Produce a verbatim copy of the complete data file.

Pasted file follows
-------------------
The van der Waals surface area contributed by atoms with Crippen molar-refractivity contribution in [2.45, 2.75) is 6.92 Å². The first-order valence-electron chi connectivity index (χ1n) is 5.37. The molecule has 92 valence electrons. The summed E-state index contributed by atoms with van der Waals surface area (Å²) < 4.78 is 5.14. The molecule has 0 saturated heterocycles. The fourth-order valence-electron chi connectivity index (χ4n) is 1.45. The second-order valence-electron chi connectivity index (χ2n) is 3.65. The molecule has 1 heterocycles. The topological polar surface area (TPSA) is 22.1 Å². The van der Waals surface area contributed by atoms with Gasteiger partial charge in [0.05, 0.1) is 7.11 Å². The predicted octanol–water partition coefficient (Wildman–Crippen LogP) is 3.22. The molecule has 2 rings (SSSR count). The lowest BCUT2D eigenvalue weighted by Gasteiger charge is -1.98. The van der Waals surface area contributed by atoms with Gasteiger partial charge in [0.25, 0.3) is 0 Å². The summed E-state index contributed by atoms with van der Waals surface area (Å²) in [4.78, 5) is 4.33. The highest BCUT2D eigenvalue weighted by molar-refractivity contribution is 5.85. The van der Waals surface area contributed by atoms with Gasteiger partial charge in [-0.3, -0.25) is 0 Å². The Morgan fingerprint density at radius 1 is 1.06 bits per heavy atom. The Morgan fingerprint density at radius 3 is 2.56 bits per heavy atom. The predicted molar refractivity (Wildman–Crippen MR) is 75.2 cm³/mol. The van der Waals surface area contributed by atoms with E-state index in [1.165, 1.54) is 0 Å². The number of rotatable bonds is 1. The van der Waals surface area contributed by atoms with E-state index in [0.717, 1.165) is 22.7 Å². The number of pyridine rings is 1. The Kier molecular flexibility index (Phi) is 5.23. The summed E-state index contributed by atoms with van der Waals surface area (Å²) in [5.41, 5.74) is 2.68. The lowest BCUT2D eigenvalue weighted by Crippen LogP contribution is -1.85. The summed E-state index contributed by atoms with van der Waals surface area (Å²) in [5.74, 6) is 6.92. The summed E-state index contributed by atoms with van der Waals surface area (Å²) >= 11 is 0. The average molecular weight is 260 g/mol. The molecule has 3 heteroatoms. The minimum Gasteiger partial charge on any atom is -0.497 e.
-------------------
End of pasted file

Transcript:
The van der Waals surface area contributed by atoms with Crippen molar-refractivity contribution in [2.45, 2.75) is 6.92 Å². The first-order valence-electron chi connectivity index (χ1n) is 5.37. The molecule has 92 valence electrons. The summed E-state index contributed by atoms with van der Waals surface area (Å²) < 4.78 is 5.14. The molecule has 0 saturated heterocycles. The fourth-order valence-electron chi connectivity index (χ4n) is 1.45. The second-order valence-electron chi connectivity index (χ2n) is 3.65. The molecule has 1 heterocycles. The topological polar surface area (TPSA) is 22.1 Å². The van der Waals surface area contributed by atoms with Gasteiger partial charge in [0.05, 0.1) is 7.11 Å². The predicted octanol–water partition coefficient (Wildman–Crippen LogP) is 3.22. The molecule has 2 rings (SSSR count). The lowest BCUT2D eigenvalue weighted by Gasteiger charge is -1.98. The van der Waals surface area contributed by atoms with Gasteiger partial charge in [0.25, 0.3) is 0 Å². The summed E-state index contributed by atoms with van der Waals surface area (Å²) in [4.78, 5) is 4.33. The highest BCUT2D eigenvalue weighted by molar-refractivity contribution is 5.85. The van der Waals surface area contributed by atoms with Gasteiger partial charge in [-0.3, -0.25) is 0 Å². The Morgan fingerprint density at radius 1 is 1.06 bits per heavy atom. The Morgan fingerprint density at radius 3 is 2.56 bits per heavy atom. The predicted molar refractivity (Wildman–Crippen MR) is 75.2 cm³/mol. The van der Waals surface area contributed by atoms with E-state index in [1.165, 1.54) is 0 Å². The number of rotatable bonds is 1. The van der Waals surface area contributed by atoms with E-state index in [0.717, 1.165) is 22.7 Å². The number of pyridine rings is 1. The Kier molecular flexibility index (Phi) is 5.23. The summed E-state index contributed by atoms with van der Waals surface area (Å²) in [5.41, 5.74) is 2.68. The lowest BCUT2D eigenvalue weighted by Crippen LogP contribution is -1.85. The summed E-state index contributed by atoms with van der Waals surface area (Å²) in [5.74, 6) is 6.92. The summed E-state index contributed by atoms with van der Waals surface area (Å²) >= 11 is 0. The average molecular weight is 260 g/mol. The molecule has 3 heteroatoms. The minimum Gasteiger partial charge on any atom is -0.497 e.